The Relief of Belsen (UK Documentary Review)





Some years ago, I walked around Daniel Libeskind’s Jewish Museum in Berlin. It’s an astonishing building, based on a deconstruction of the Star of David. A lot of Berliners had paid to look at it, proud that this beautiful edifice representing modern, liberal, cultured Germany coming to terms with its past was there. Nobody mentioned, or seemed to notice, that it was empty. They hadn’t put the exhibit in. Berlin’s Jews were absent from Berlin’s Jewish Museum, as they were from Berlin. It was a more ironically poignant memorial to Germany than the Germans imagined.

I was reminded of Libeskind’s building as I watched The Relief of Belsen (Monday, C4),a docu-drama on the liberation of the concentration camp. “Where are the Jews?” I kept whispering. We were being shown British and Germans, and Richard Dimbleby, and any amount of authentic-looking stage management and set design; there were just no on-screen inmates. They were referred to: they were down the road, round the corner, having a lie-in. Of course, there are technical and practical reasons why you can’t get holocaust victims as extras. For a start, you’d need so many of them. And there is the problem of the look. It’s difficult to get that near-to-death look. Where do you go for extras who are being starved to death? You can’t do it with prosthetics, and you couldn’t do it with green screen, like Jurassic Park. All things considered, perhaps it was more tasteful and less squeamish to leave them out altogether.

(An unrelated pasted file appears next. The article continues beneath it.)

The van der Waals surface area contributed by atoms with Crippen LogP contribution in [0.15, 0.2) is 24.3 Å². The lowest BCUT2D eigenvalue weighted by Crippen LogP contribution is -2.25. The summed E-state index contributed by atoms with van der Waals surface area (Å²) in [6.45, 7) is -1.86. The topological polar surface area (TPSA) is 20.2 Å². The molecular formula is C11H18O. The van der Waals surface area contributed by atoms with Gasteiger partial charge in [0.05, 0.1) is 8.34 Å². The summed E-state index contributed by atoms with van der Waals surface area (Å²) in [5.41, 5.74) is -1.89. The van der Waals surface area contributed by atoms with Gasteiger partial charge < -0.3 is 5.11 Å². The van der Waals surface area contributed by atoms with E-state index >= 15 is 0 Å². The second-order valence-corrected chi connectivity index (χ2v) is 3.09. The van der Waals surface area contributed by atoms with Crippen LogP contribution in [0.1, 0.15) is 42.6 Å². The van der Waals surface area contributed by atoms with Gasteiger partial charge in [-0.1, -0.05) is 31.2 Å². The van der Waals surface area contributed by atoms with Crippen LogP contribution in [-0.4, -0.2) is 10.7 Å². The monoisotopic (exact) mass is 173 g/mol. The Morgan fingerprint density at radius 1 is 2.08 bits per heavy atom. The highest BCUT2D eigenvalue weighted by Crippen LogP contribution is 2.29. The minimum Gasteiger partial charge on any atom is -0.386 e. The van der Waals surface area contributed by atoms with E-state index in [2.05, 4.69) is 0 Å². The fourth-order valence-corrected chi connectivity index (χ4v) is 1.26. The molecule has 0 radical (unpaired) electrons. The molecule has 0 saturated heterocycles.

So, without the embarrassment of Jews, we were offered a military version of Dr Finlay’s Casebook, concerned with the knotty problem of how to delouse and feed 30,000 invisible women and children. It was all done with a lot of English phlegm and jaw-muscle-flexing, the sort of war-film acting I thought we’d forgotten how to do. It was all strangely disengaged, less compelling or moving than the average episode of Grey’s Anatomy....



comments powered by Disqus

Subscribe to our mailing list